Hempfield Township proposes public safety committee; police coverage could be examined
Almost a year after Hempfield’s fire bureau came into fruition, township supervisors are looking to establish a public safety commission — with police coverage being one area of potential focus.
While the seven-person commission is far from being formed, Township Manager Jason Winters presented a conceptual plan that focuses on six key areas — fire, emergency management, public safety and security, emergency medical, inspection and codes and health and wellness.
The goal is to create a body that can advise township supervisors by making recommendations regarding policy and service levels.
“This public safety commission is to look at the overall picture of safety and have them sort of study it,” Winters said.
One area the commission could look at is police, as the township does not have its own department. Instead, it has a deal with Pennsylvania State Police, which assigns four vehicles to regularly patrol and respond to calls within Hempfield.
The commission would study the plan already in place and determine if policing is a topic that needs to be improved. If so, they could form a subcommittee to discuss any issues.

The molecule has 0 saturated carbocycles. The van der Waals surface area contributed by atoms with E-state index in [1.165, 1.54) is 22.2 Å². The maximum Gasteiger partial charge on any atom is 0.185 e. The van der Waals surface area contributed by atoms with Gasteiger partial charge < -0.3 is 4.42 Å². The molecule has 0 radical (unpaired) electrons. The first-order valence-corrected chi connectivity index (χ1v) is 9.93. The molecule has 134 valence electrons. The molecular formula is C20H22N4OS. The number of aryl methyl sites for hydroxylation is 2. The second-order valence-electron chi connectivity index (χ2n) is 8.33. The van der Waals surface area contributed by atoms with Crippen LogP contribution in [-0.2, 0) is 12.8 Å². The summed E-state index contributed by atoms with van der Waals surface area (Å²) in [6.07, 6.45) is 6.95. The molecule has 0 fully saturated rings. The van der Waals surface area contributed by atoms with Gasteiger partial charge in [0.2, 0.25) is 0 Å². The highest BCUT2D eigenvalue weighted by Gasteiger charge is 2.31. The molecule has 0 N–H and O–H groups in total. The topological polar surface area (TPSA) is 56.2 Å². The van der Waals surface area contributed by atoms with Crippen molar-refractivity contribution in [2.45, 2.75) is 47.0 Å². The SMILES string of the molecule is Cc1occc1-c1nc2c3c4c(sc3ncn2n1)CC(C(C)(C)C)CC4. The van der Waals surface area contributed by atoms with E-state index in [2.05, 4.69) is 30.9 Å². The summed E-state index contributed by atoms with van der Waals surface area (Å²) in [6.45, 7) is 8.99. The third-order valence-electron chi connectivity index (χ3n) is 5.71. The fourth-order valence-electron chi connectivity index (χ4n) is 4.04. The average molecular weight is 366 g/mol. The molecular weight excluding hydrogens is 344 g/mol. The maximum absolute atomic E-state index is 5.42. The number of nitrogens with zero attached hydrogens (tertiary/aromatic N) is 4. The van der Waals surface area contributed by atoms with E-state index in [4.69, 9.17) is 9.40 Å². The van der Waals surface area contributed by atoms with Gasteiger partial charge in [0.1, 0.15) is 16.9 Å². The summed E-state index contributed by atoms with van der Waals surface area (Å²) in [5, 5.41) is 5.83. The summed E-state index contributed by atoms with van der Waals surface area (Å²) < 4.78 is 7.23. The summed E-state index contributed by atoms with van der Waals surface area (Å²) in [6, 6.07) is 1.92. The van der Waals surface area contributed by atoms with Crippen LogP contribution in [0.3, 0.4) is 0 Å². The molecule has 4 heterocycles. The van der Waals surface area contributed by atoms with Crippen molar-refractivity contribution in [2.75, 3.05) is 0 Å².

Commission members could also start a study to determine if the township should have its own police department.
“We did do that study 15 years ago on police,” Winters said. “At that time, overwhelming, it was not needed. So if there’s another study made, it’s up to the board to make that study.”
The conceptual plan has three subcategories for public safety and security — animal control, school and community safety and traffic safety.
Another part of the commission includes the Bureau of Fire, a group that was formed to oversee the township’s 12 volunteer fire departments.
Under to public safety commission, the 12 chiefs would work to improve operations, training and retention, standards and policies, and safety.
The rest of the commission would be made up of volunteers from the medical, legal, insurance, business or education fields in order to give “expert” advice on certain topics.
Moving forward, officials will add more details into the structure of the commission. From there, they will create a proposed ordinance change showing the layout and structure of the commission, Winters said.
During a workshop meeting last week, supervisor Doug Weimer asked for further information on how other communities set up public safety committees.
“I think this is a real positive step for a community our size,” supervisor Rob Ritson said at that time. “I think we have some outstanding public safety issues that are too big for one or two individuals to take on. So, with 43,000 people, I’m confident we can find seven dedicated and qualified people within these fields, or whatever, to help us with that task.”